Consumers are smart enough to identify that quickly and therefore discredit it in their heads immediately.
Don’t Let Promo Advertisements Look Cheap
I think we’ve all seen our share of cheap and scammy advertisements, and you need to do your best to make sure advertisements and landing pages don’t have that “scammy scent”. Take the time and effort to make your promotions look aesthetically pleasing, and try to create new promotional content when applicable. Otherwise, your audience might ignore it completely because it looks cheap.
For instance, you might be able to work in holidays or the current season into the artistic nature of your promotion. This means the website, banners, and even flyers or other handout materials. You could cycle them out year round if you wanted, or create new variations each year. The point is that people don’t respond to the same dull ads they’ve seen a thousand time before.
Take a play from Hunter Douglas – they often reuse their promotion names year in and year out, with slight tweaks to the actual products being offered. The name of the sale doesn’t change as often (Season of Savings, for instance, has been used several years now during the holiday season).
Retain Customers with an Exclusive Loyalty Program
People generally don’t like feeling left out or excluded. That’s one reason why some loyalty programs have succeeded in create demand for products, services, and memberships. But the point here is to offer something of value to people who have already done business with you before to offer incentives to return.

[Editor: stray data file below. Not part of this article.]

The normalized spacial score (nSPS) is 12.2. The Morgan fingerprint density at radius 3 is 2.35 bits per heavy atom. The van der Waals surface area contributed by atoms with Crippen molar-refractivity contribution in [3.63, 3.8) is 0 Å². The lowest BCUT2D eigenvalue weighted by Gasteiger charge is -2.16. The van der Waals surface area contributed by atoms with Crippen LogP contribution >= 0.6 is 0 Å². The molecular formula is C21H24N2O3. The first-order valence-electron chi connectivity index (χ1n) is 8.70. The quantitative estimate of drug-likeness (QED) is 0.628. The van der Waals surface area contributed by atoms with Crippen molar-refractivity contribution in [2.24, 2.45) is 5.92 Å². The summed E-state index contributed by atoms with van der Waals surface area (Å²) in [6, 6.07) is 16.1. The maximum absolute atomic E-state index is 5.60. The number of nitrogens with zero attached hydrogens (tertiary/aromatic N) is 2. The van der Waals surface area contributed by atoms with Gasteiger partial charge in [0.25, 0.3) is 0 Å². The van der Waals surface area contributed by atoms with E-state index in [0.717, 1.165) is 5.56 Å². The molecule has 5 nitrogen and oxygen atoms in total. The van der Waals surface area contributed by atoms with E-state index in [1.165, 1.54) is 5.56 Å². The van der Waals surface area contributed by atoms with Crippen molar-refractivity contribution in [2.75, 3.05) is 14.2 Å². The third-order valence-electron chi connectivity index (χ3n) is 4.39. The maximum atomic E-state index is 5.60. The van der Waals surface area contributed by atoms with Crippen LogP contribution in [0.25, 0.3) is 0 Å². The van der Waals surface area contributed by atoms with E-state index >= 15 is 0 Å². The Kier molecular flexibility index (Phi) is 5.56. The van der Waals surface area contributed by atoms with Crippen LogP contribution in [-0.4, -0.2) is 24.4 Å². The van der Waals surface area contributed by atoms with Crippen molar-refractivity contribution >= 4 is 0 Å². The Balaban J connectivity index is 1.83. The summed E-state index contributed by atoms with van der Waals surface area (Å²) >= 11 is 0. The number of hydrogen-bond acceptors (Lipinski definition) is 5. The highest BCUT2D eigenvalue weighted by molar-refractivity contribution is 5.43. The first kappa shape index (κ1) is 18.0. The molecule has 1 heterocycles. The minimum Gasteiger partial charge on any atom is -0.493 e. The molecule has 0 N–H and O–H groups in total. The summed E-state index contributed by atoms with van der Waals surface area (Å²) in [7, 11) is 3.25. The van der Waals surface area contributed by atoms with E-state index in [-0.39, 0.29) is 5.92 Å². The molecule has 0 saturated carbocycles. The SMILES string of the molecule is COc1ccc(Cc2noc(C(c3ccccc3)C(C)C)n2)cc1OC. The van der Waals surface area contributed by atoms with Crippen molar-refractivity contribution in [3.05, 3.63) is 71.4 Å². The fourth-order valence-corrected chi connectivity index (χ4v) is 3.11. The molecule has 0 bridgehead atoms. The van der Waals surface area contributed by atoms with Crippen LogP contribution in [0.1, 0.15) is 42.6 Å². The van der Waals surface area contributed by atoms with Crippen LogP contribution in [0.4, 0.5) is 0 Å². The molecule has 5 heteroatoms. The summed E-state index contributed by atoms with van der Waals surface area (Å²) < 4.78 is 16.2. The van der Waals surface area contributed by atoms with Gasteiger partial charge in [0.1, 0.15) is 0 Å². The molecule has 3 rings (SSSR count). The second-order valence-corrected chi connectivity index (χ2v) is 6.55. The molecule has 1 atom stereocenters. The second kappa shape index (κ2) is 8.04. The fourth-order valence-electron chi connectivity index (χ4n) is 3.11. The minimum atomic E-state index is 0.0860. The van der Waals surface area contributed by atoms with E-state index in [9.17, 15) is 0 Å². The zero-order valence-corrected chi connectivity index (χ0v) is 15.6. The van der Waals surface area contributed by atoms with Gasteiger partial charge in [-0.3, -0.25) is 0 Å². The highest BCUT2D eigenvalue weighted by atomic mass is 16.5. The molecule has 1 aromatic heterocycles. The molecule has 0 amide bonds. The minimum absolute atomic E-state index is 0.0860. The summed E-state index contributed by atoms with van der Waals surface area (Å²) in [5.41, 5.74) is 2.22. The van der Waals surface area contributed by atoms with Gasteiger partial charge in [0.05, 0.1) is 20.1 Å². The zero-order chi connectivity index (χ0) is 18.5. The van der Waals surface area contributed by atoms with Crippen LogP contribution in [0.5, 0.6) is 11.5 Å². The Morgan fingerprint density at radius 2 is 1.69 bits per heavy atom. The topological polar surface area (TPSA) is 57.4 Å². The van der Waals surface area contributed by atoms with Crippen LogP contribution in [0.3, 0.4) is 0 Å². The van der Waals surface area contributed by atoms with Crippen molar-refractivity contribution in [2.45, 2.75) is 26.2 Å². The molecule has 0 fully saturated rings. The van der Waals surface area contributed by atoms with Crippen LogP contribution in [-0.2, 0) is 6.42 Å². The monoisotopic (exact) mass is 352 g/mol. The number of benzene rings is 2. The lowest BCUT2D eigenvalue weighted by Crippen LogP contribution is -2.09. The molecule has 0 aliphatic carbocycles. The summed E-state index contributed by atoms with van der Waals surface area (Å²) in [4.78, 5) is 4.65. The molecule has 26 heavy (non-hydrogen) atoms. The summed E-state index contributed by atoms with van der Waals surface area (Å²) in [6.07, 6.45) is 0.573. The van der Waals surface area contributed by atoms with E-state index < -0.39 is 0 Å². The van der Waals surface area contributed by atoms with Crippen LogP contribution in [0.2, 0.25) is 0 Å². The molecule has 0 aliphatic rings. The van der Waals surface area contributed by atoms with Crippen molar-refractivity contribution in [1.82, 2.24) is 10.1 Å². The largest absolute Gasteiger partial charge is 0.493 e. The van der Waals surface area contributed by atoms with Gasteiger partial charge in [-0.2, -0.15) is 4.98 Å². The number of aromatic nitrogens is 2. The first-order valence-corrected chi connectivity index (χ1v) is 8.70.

Because loyalty discounts are harder to earn that typical run of the mill savings, people value them more. And because you put the thought, time, and energy into saving your returning customers money, loyalty promotions often come across much more trustworthy and credible than those hot, hot deals I mentioned earlier.
An easy way to do this is to have a good CRM and/or email service provider with tagging. Simply give each customer that has purchased with you a familiar tag, like ‘purchase’ or ‘verified client’, and then you can send emails to only those on your list.
Be Creative with Savings and Discounts
The real truth is that you can’t offer savings that eliminate your overall profit, or worse…actually cause your business to lose money. But within those bounds, it’s a good idea to keep mixing things up to avoid growing stale. Instead of offering the exact same promotion on a regular basis, try feeling out your audiences needs and seeing if you can identify any other promotions they would love.
Since we live in the age of social media, you could even poll your audience with a multiple choice question that let’s them feel in control. Naturally, this only works if you already have a moderate following, but your audience is a great source for new ideas if the effectiveness of an old promotion has plateaued.
We did this for one window treatment client – we asked our current newsletter list to fill out a quick survey with questions around how they consume information, and then we offered them a $50 savings for completing the survey. It worked well, generated some new business, and we got some great data about where our customers hung out online.
As human beings, we have been inundated with thousands (maybe even hundreds of thousands) of ads since we were little. Over time, we’ve been able to spot online ads that we can instantly identify as scams. But there are some ads and promotions that don’t quite look like an outright scam, yet are questionable enough to avoid. If you violate any of these best practices, you may be losing trust with your audience. Use the aforementioned tips to make your promotions look more attractive and credible.